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Thursday, 27 March 2014

Lennoxtown Erratic Train


I was digging into an old geomorphology text by Brian Sissons when I came across this splendid example of an erratic train.  It's called " the Lennoxtown Boulder train" and it is located in the central valley of Scotland, west of the Firth of Forth.  The discontinuous train of boulders comes from a very distinctive (and small) igneous outcrop near Lennoxtown -- in the early 1900's this rock was called "essexite" but is now probably called something quite different........

The train of boulders is at first very narrow -- just a couple of kilometres -- as it curves round the southern slopes of the Kilsyth hills.  Then it widens gradually to a width of c 6 km as it runs eastwards along the Firth of Forth.  The total length of the boulder train is about 60 km.  In the western part the boulders are quite frequent, but after that they are discontinuous, and the map is based upon many scattered occurrences logged by Peach and Horne in 1909.

If you look at the streamlines you can see that two ice streams converged in this neighbourhood and then flowed eastwards, with southern and northern ice streams in parallel -- and with the boulder train squeezed between the two.  This is exactly the mechanism proposed by Lionel Jackson and myself some years ago, in our article in EARTH magazine:

http://www.earthmagazine.org/article/stonehenges-mysterious-stones

In discussing the Foothills Erratic Train and the bluestone transport hypothesis, we wrote:

To gain an appreciation for how the convergence of two ice sheets can create a virtual conveyor belt for the transport of erratics, we have to travel to the foothills of the Rocky Mountains in Alberta, Canada.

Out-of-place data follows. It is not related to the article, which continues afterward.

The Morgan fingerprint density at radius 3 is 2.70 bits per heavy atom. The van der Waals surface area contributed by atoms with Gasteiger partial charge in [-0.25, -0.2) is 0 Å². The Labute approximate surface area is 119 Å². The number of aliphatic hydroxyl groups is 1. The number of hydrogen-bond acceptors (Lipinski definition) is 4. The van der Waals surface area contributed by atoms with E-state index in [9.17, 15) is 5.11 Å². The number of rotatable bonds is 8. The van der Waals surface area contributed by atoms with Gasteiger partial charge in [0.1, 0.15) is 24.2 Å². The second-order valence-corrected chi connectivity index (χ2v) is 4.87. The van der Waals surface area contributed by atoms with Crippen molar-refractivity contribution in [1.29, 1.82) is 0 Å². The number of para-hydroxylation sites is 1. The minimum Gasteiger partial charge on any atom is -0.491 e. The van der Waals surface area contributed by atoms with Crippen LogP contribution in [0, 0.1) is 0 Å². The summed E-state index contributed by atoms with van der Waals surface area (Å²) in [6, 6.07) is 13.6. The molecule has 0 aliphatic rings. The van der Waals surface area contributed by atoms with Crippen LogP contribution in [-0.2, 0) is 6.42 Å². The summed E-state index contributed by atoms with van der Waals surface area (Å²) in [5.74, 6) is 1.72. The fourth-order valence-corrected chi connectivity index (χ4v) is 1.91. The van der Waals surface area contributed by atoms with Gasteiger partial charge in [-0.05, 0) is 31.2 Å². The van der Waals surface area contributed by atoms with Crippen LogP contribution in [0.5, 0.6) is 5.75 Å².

This amazing trail of pebbly quartzite erratics, called the Foothills Erratics Train, can be traced from the forested Macleod River region in Alberta to the United States-Canada border in western Montana 580 kilometers southward. Over most of its length, the trail is only a few kilometers wide, narrowing to less than one kilometer in some areas. Individual erratics range in size from less than a cubic meter to one rock that has the mass of 10 Stonehenges.

The source of the rocks is in the Great Divide in Jasper National Park. The rocks appear to have fallen onto valley glaciers, which carried them into the Foothills Erratics Train via glaciers in the Athabasca River Valley. Normally, mountain glaciers would spread into so-called piedmont lobes where they leave the mountains and spill out onto the plains, dispersing the rocks that they carry in a fan shape. Indeed, this occurred farther south in the American Rockies during the last glacial maximum about 20,000 years ago. However, in the case of glaciers flowing out of the Canadian Rockies, they encountered the western margin of the vast Laurentide Ice Sheet, which was diverted southeastward by the high topography of the range’s foothills. The Athabasca Valley Glacier carrying the erratics became a tributary to the Laurentide Ice Sheet and flowed southeastward with it.
This parallel flow of two ice streams, maintained by pressure from both sides, is quite analogous to the situation in Wales. As the two ice streams came together, they would have maintained a contact zone as the ice approached its easternmost limit in England. It is reasonable to believe that the contact zone of ice carrying bluestone erratics — and maybe some other stones from South Wales — would have resulted in an erratics train rather than a fan.

Unlike the blocks of the Foothills Erratics Train that fell onto the surface of the glacier from cliffs in the Rocky Mountains, the bluestone erratics train would have been plucked from outcrops and initially transported within the ice. However, once entrained, the blocks would have been transported relatively high within the body of the glacier (see sidebar, p. 39). By using the Canadian Rockies analogy, it suddenly becomes clear how the boulders of Stonehenge could have been deposited in a trail across southwestern England — and thus would have been easy pickings for Neolithic Britons.

1 comment:

Myris of Alexandria said...

No still called essexite.
Lovely. Distinctive in thin section. I used it for 30+ years to teach u/g how to recognise minerals.
M.